More on Health and Olive Oil

In mid January, the UC Davis Olive Center and the International Olive Council partnered with several scientists and researchers for a day seminar on health and olive oil. It was an international conference on how EVOO can have a central role in the prevention of chronic diseases. The seminar, which happened at the Mondavi Center at UC Davis, was called “The Olive Oil Promise.”

I was delighted to attend and listen to renowned experts. Some I already knew from reading olive oil papers published in scientific journals, as is the case of Dr. Francesco Visioli from the deparment of Molecular Medicine at the University of Padova, Italy.

There were several fascinating presentations. There are three main areas in which studies are being conducted regarding the impact of EVOO on our health. These areas are: cardiovascular, cancer and neurological, more specifically, neurodegeneration. So far, we have more conclusive data on cardio-vascular than on the other two. Nevertheless, new studies are offering exciting news in the areas of cancer and neurodegeneration as well.

Let’s go back to Dr. Visioli’s presentation. One particular part of his presentation that called my attention, were his comments on a study done on post-prandial (after a meal) lipemia.

Lipemia is the presence in the blood of an abnormally high concentration of emulsified fat. Post-prandial lipemia is associated with oxidative stress. A formation of oxidized fat compounds (lipid peroxides) takes place in our digestive system. This can be aggravated by the intake of fats that were already oxidized.

This study was conducted by giving twelve people with metabolic syndrome, three different mashed potatoes: one made with corn oil, one with olive oil (in this case we’re talking about the lowest grade of olive oil, when it’s refined, from defective olive oil) and one with EVOO.

The results showed that EVOO lowers the increase of thromboxane B2 production, a metabolite that eventually, in the long term, adds to platelet aggregation (as you see, the thromboxane is related to thrombosis).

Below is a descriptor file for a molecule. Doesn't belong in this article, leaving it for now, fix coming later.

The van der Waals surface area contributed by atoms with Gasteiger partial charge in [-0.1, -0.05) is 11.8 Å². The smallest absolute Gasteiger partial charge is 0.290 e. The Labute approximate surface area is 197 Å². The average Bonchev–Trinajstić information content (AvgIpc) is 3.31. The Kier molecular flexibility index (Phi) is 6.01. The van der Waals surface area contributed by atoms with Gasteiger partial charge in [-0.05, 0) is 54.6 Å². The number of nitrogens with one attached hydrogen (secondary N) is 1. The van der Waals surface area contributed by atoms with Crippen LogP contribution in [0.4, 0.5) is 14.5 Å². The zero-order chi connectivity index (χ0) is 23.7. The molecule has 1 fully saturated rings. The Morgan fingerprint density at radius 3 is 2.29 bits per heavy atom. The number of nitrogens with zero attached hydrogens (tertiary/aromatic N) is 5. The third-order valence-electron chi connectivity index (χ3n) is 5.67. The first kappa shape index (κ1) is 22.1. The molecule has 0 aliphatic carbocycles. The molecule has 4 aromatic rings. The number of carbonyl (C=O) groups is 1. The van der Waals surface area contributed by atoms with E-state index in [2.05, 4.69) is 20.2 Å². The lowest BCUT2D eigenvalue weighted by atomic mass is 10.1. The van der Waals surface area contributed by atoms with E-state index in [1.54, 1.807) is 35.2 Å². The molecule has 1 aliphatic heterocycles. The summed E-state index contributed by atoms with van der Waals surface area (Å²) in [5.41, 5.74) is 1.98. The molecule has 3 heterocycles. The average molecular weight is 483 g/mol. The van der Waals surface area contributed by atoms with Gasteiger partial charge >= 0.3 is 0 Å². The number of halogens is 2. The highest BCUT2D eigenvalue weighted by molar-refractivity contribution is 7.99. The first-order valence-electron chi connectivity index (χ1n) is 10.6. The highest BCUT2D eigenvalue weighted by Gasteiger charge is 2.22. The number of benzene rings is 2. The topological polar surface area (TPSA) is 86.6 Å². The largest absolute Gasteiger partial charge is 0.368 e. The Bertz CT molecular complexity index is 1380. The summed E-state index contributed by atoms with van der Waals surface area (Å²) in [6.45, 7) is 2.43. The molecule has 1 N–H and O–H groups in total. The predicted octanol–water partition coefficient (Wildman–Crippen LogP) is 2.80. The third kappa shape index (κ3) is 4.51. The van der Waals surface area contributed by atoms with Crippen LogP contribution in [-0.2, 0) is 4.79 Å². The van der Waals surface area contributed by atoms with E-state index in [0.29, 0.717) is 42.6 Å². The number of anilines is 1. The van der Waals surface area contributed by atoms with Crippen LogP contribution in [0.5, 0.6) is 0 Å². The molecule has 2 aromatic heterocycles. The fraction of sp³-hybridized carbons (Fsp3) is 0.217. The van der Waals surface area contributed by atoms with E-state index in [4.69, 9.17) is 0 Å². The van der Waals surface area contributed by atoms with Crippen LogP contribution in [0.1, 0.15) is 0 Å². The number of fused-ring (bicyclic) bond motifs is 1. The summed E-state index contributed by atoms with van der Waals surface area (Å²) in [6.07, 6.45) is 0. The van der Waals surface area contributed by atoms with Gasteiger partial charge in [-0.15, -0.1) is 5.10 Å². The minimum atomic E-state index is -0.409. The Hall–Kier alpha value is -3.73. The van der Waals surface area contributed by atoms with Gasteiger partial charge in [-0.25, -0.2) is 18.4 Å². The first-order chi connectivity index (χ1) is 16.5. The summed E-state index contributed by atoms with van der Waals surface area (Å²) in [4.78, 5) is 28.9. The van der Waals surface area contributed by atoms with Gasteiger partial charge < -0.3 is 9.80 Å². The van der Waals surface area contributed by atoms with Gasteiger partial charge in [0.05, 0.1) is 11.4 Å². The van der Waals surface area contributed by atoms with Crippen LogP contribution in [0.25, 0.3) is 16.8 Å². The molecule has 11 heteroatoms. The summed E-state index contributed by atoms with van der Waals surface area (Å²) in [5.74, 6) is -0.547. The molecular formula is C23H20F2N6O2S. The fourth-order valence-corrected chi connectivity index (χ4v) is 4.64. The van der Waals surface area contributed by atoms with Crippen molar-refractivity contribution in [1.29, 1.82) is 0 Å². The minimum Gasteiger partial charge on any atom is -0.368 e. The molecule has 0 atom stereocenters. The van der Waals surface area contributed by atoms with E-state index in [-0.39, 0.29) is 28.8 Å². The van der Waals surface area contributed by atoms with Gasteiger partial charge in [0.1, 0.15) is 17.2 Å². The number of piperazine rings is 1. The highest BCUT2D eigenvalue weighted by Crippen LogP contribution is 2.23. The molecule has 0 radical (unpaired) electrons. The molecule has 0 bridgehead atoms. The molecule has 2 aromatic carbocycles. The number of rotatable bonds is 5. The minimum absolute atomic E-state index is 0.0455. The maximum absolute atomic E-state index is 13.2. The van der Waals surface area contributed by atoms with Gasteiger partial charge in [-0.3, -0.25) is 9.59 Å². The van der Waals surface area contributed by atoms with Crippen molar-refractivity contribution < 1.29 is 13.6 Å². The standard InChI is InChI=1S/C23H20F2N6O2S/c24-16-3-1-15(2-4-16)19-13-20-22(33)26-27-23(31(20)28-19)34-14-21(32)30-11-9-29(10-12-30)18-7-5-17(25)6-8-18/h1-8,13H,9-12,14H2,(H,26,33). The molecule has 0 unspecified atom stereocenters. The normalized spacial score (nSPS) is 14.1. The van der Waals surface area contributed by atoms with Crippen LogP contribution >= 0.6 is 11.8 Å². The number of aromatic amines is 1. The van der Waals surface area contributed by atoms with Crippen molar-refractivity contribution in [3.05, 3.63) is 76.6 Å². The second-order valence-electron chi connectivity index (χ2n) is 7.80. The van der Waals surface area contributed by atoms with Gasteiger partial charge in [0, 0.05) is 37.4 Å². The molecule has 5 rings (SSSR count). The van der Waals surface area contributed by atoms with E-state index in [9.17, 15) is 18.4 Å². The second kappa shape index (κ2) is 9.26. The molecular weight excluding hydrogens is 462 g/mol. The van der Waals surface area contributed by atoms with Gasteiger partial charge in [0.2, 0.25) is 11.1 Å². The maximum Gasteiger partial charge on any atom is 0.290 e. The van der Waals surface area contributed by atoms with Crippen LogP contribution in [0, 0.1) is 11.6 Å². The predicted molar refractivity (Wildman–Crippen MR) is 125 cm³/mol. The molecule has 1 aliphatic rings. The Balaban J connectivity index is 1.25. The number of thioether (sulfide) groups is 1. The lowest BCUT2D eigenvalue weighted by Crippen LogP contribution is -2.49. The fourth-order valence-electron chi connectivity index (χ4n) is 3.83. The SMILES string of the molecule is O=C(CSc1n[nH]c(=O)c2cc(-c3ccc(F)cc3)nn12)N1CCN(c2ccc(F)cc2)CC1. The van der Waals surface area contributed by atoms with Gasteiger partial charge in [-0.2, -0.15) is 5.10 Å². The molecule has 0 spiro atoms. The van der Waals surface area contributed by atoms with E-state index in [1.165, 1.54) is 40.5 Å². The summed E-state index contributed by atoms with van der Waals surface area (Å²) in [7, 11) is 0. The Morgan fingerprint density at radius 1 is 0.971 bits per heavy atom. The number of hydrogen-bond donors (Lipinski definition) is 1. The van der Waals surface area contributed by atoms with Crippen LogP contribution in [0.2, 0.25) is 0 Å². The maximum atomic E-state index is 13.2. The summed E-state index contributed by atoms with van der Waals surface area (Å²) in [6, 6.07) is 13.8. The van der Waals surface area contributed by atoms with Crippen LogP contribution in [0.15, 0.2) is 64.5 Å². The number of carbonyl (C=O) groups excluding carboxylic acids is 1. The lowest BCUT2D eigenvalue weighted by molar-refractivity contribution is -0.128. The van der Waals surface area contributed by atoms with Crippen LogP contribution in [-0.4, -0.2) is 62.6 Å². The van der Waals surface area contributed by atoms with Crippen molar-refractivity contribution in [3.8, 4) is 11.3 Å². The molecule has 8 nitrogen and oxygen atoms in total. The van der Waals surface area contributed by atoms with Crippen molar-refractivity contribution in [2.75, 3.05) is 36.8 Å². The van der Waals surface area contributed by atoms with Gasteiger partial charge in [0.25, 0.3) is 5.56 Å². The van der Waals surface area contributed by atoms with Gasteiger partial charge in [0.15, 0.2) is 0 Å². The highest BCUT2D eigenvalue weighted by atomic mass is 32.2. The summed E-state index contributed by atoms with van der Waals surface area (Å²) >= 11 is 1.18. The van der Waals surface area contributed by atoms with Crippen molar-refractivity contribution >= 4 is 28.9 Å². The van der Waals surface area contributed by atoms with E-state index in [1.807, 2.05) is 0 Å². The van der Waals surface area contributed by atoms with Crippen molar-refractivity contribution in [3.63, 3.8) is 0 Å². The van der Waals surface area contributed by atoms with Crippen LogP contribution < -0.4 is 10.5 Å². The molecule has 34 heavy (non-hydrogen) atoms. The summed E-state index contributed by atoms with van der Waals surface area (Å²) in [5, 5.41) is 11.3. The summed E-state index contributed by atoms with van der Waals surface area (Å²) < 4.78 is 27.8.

Noteworthy as well was that there was not a significant difference between refined olive oil and corn oil. Refined olive oil was just a bit better than corn.

What it was much better than those two was Extra Virgin Olive Oil.

This is another confirmation that in the long term, EVOO is the fat that is most beneficial to cardiovascular health.

During another presentation, I asked how researchers obtained their olive oil for their studies. I always was curious about it, since, as we know, there can be enormous differences between two EVOOs. The latter is especially true when it comes to health, regarding phenols, tocopherols, etc. In the last 15 years, EVOOs of great quality were made in larger numbers, and they represent, virtually, a new category of quality within the EVOO grade.

Apparently, the type of EVOOs used in these studies are not standardized. They’re often from random donations or even from supermarkets.

It’s yet to be studied how these new EVOO, high in phenol compounds, will perform in tests. Everything indicates that all the goodness found in studies made with average EVOO will be enhanced and confirmed with a higher presence.



PS: The study is called: “Effects of Amount of Dietary Fats on Postprandial Lipemia and Thrombogenic Markers in Individuals with Metabolic Syndrome” by Kim-Tiu Teng and others.

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